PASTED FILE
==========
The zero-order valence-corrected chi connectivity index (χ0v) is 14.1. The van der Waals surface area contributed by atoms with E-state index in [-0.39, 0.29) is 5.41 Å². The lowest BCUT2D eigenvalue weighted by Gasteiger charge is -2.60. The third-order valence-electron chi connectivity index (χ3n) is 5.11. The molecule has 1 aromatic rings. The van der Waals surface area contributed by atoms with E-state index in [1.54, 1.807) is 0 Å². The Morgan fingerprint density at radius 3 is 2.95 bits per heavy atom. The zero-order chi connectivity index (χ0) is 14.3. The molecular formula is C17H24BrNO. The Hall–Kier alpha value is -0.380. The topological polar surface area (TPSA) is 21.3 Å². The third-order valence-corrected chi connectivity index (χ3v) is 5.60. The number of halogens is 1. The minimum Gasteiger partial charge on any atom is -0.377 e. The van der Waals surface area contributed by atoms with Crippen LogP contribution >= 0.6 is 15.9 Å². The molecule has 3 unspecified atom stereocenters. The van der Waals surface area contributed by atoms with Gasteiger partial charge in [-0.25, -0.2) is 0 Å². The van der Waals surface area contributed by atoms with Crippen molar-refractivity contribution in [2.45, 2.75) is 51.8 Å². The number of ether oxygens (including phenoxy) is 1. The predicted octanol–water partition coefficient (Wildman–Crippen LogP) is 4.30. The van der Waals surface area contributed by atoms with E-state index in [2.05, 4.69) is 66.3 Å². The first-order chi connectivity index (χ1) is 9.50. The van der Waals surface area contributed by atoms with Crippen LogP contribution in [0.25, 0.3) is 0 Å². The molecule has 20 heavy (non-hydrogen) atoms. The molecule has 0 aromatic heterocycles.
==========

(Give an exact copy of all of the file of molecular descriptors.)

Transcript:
The zero-order valence-corrected chi connectivity index (χ0v) is 14.1. The van der Waals surface area contributed by atoms with E-state index in [-0.39, 0.29) is 5.41 Å². The lowest BCUT2D eigenvalue weighted by Gasteiger charge is -2.60. The third-order valence-electron chi connectivity index (χ3n) is 5.11. The molecule has 1 aromatic rings. The van der Waals surface area contributed by atoms with E-state index in [1.54, 1.807) is 0 Å². The Morgan fingerprint density at radius 3 is 2.95 bits per heavy atom. The zero-order chi connectivity index (χ0) is 14.3. The molecular formula is C17H24BrNO. The Hall–Kier alpha value is -0.380. The topological polar surface area (TPSA) is 21.3 Å². The third-order valence-corrected chi connectivity index (χ3v) is 5.60. The number of halogens is 1. The minimum Gasteiger partial charge on any atom is -0.377 e. The van der Waals surface area contributed by atoms with Crippen LogP contribution >= 0.6 is 15.9 Å². The molecule has 3 unspecified atom stereocenters. The van der Waals surface area contributed by atoms with Gasteiger partial charge in [-0.25, -0.2) is 0 Å². The van der Waals surface area contributed by atoms with Crippen molar-refractivity contribution in [2.45, 2.75) is 51.8 Å². The number of ether oxygens (including phenoxy) is 1. The predicted octanol–water partition coefficient (Wildman–Crippen LogP) is 4.30. The van der Waals surface area contributed by atoms with E-state index in [2.05, 4.69) is 66.3 Å². The first-order chi connectivity index (χ1) is 9.50. The van der Waals surface area contributed by atoms with Crippen LogP contribution in [0.25, 0.3) is 0 Å². The molecule has 20 heavy (non-hydrogen) atoms. The molecule has 0 aromatic heterocycles.